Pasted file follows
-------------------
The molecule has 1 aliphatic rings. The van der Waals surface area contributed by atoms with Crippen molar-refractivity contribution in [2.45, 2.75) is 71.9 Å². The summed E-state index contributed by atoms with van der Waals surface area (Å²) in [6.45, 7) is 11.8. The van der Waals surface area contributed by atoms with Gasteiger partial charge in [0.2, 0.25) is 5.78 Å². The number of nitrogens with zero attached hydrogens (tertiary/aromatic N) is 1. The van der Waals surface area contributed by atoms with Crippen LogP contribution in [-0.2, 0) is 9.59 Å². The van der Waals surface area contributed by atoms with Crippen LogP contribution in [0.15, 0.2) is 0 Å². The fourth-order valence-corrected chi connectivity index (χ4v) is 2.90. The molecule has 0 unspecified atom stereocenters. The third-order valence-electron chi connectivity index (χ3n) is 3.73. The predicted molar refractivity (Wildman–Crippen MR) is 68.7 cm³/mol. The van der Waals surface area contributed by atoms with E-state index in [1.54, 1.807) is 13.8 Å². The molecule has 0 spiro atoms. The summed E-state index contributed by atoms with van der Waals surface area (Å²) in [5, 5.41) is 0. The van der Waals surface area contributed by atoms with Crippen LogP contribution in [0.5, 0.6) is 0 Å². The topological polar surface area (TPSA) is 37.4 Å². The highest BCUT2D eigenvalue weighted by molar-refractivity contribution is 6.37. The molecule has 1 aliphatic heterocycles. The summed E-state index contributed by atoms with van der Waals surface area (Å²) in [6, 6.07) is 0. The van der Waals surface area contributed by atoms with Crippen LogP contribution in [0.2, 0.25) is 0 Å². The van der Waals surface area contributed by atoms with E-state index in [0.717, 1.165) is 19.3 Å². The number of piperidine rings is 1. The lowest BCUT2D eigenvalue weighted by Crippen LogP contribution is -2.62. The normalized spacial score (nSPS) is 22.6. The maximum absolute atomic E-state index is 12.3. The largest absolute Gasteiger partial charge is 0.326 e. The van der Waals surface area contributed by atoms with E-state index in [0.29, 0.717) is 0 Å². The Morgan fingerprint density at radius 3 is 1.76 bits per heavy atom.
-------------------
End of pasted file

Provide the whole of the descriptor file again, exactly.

The molecule has 1 aliphatic rings. The van der Waals surface area contributed by atoms with Crippen molar-refractivity contribution in [2.45, 2.75) is 71.9 Å². The summed E-state index contributed by atoms with van der Waals surface area (Å²) in [6.45, 7) is 11.8. The van der Waals surface area contributed by atoms with Gasteiger partial charge in [0.2, 0.25) is 5.78 Å². The number of nitrogens with zero attached hydrogens (tertiary/aromatic N) is 1. The van der Waals surface area contributed by atoms with Crippen LogP contribution in [-0.2, 0) is 9.59 Å². The van der Waals surface area contributed by atoms with Crippen LogP contribution in [0.15, 0.2) is 0 Å². The fourth-order valence-corrected chi connectivity index (χ4v) is 2.90. The molecule has 0 unspecified atom stereocenters. The third-order valence-electron chi connectivity index (χ3n) is 3.73. The predicted molar refractivity (Wildman–Crippen MR) is 68.7 cm³/mol. The van der Waals surface area contributed by atoms with E-state index in [1.54, 1.807) is 13.8 Å². The molecule has 0 spiro atoms. The summed E-state index contributed by atoms with van der Waals surface area (Å²) in [5, 5.41) is 0. The van der Waals surface area contributed by atoms with Crippen LogP contribution in [0.5, 0.6) is 0 Å². The topological polar surface area (TPSA) is 37.4 Å². The highest BCUT2D eigenvalue weighted by molar-refractivity contribution is 6.37. The molecule has 1 aliphatic heterocycles. The summed E-state index contributed by atoms with van der Waals surface area (Å²) in [6, 6.07) is 0. The van der Waals surface area contributed by atoms with Crippen LogP contribution in [0.2, 0.25) is 0 Å². The van der Waals surface area contributed by atoms with E-state index in [0.717, 1.165) is 19.3 Å². The number of piperidine rings is 1. The lowest BCUT2D eigenvalue weighted by Crippen LogP contribution is -2.62. The normalized spacial score (nSPS) is 22.6. The maximum absolute atomic E-state index is 12.3. The largest absolute Gasteiger partial charge is 0.326 e. The van der Waals surface area contributed by atoms with E-state index in [0.29, 0.717) is 0 Å². The Morgan fingerprint density at radius 3 is 1.76 bits per heavy atom.